So are you curious about what is going to be covered in this class for Raters? This blog post was pulled from my original article done back in February. This class was taught by Allison A Bailes III of Energy Vanguard, and was tweeted live with the hash tag – #ES3. As a quick FYI, this was one of a few classes that was given a waiver to be taught earlier, as it was already scheduled before they changed their rollout & training dates. The one unfortunate item from that, I still have yet to take the test... So with no further ado, my thoughts at the time I took this class as a rater with a background in building
First, you might look for the new ES label with the version number listed on it. This is being done to show which program a house was qualified under. The program timeline is based on the completion & permitting dates. Version 2.5 starts April 1st (and that’s no joke) while 3.0 is slated for Jan. 1st, 2012 – though some are pushing for a later date so they have a full year to implement it. One great place to find information on all the guidelines & checklists based on the different versions is on this special ES page.
As I mentioned above all rater’s that wish to rate ES homes will have to complete an approved class & take a test. The nice item is that, this class satisfies RESNET CEU requirements for the three-year period before you have to recertify (18 credits). They have also added one other caveat that might hurt in less energy conscious areas & that is we must rate & certify one house a year. Your HVAC installers are a major piece of this program and will have to be trained via their associated trade groups to complete & work on ES homes.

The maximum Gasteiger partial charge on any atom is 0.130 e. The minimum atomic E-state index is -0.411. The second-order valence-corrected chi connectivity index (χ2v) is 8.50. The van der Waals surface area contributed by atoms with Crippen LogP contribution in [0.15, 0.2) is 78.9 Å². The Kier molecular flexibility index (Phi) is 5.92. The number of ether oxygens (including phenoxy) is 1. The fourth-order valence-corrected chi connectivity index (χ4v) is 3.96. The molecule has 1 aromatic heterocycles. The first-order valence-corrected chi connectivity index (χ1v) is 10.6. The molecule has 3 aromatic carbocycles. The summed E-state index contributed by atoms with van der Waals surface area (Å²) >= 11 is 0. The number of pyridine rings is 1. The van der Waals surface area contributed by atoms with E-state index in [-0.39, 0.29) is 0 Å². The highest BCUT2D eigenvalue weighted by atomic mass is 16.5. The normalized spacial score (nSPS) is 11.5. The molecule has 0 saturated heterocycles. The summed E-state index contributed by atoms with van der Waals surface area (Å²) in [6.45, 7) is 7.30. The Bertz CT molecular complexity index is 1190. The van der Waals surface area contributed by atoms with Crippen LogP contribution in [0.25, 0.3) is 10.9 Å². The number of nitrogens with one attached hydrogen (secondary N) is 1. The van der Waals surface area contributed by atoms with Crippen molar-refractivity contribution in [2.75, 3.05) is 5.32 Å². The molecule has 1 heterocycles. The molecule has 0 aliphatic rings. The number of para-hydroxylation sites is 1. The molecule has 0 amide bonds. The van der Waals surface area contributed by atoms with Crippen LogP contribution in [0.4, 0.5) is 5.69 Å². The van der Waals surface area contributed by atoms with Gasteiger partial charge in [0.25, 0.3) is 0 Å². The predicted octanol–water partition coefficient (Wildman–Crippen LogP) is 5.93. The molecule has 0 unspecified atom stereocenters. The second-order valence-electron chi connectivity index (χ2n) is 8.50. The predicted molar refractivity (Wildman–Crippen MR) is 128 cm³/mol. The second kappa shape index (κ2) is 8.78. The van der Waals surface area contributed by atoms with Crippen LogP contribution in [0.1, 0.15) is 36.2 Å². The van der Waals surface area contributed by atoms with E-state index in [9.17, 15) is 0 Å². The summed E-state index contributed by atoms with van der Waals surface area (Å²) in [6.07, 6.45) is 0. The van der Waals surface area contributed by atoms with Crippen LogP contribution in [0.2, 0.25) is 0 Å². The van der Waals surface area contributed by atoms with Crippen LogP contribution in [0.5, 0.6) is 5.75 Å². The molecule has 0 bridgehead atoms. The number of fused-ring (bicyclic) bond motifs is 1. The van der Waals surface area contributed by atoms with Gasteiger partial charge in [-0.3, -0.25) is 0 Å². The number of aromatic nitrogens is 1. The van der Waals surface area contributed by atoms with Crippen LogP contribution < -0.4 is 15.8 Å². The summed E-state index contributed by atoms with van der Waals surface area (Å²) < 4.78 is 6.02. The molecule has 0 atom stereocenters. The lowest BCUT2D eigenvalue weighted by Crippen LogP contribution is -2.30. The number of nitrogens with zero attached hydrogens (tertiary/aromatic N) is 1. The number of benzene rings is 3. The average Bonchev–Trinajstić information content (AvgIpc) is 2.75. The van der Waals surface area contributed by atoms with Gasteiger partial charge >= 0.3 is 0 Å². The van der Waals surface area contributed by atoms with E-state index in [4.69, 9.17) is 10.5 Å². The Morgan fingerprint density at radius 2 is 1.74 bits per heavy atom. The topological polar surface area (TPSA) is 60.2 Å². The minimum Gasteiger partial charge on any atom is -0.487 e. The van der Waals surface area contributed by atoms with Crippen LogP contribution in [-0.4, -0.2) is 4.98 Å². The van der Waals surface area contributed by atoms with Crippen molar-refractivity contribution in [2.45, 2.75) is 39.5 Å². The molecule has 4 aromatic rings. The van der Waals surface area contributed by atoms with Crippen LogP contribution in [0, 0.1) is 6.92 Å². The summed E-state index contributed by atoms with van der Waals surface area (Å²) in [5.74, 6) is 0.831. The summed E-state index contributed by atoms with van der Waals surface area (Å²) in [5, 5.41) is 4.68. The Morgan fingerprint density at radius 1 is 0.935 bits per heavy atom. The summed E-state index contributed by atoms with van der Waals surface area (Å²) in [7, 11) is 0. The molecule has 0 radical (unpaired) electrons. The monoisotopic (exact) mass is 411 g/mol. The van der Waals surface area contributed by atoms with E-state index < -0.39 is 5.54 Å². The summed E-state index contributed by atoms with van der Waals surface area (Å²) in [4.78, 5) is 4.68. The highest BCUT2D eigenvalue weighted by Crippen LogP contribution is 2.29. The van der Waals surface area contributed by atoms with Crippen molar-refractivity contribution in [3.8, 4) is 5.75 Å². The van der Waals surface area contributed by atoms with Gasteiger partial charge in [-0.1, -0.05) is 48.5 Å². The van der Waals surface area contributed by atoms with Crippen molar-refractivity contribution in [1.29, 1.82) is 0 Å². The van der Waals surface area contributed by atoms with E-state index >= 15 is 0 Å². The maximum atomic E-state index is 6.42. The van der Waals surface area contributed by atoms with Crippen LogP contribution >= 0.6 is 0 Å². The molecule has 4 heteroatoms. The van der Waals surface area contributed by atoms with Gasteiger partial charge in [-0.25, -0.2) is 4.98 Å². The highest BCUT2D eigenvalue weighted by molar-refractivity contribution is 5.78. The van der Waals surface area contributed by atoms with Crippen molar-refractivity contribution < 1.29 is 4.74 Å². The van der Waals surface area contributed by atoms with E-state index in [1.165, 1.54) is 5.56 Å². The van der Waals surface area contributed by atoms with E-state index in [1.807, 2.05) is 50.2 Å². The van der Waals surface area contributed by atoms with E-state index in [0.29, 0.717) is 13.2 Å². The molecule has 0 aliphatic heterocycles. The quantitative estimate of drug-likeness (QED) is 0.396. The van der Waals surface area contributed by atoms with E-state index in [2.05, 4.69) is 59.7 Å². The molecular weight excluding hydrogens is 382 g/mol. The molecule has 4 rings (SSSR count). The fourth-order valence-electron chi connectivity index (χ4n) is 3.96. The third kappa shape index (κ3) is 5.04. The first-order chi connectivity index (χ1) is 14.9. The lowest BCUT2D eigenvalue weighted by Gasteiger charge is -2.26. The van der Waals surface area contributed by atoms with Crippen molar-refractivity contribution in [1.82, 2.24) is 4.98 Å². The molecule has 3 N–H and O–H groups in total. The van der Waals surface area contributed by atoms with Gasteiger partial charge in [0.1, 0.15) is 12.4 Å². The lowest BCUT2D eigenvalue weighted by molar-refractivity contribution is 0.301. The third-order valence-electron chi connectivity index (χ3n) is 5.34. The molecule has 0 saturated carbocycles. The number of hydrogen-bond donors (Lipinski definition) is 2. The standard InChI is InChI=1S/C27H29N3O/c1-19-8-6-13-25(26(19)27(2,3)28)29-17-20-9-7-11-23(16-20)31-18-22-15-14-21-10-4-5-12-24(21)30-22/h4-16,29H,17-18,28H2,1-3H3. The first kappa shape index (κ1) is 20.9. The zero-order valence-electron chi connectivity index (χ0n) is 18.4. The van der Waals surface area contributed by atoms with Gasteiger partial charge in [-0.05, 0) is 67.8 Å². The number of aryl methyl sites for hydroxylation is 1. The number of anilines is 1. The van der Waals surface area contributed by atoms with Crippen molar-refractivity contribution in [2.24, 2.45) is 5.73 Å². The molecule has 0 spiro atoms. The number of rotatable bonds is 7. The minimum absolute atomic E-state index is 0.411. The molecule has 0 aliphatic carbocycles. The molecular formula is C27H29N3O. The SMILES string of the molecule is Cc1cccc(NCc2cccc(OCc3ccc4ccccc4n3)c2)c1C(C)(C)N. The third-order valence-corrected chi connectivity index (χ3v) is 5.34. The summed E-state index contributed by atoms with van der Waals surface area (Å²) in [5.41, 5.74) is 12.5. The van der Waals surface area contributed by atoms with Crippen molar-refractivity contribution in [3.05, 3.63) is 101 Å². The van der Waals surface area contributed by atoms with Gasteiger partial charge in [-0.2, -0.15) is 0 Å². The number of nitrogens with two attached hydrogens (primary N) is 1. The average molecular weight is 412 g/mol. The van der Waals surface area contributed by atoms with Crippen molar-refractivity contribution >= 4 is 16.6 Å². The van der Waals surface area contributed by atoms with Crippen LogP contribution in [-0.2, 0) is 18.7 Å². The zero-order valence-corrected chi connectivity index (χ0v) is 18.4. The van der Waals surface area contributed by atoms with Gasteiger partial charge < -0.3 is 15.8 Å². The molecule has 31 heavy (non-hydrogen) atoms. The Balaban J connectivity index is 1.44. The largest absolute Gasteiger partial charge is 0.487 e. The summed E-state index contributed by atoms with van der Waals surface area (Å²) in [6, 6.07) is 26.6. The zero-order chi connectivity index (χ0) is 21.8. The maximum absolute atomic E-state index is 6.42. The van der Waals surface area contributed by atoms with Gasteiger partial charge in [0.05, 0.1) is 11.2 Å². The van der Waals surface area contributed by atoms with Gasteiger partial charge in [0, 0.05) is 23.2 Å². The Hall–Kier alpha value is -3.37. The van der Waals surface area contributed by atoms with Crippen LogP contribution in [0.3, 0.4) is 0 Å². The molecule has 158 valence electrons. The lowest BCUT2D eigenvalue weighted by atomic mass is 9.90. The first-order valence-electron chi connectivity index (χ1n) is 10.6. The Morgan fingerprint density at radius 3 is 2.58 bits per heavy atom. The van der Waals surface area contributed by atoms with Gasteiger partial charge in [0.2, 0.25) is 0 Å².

Ah the builders, my oh my, don’t they have it easy? I mean, all they need to do is sign up as a partner (no partnership – no label), and then watch a quick one-hour video on the web & take an online test – done… With that said, most everyone in the ES trainers & instructors group feel that approx 50% of them will drop out of the program.
If you have an architect, it would be best get them involved early. The reasons for this revolve around the thermal checklist – meeting its requirements & details. Expect to see a lot more specs coming out with raised heel trusses for those that want to use cellulose & fiberglass insulation. I cannot stress strongly enough that you should look for or talk to your architect about using the Designed to earn program. More information on this can be found at http://energystar.gov/DesignedToEarn and on our site. (Designed to Earn Energy Star Explainer)
Unlike the older ES program where a house had to either reach an 80 or 85 on the HERS scale (0 = Net Zero house – 100 = 2004 Code Compliant house), they have introduced us to a floating HERS score. This score is based on a “virtual model home” being built to the ES prescriptive path specifications. What this means, is that most newer homes will now have to score in the 70’s to earn the new 2.5 / 3.0 ES label instead of the 80’s. Ahhh but wait, there is more…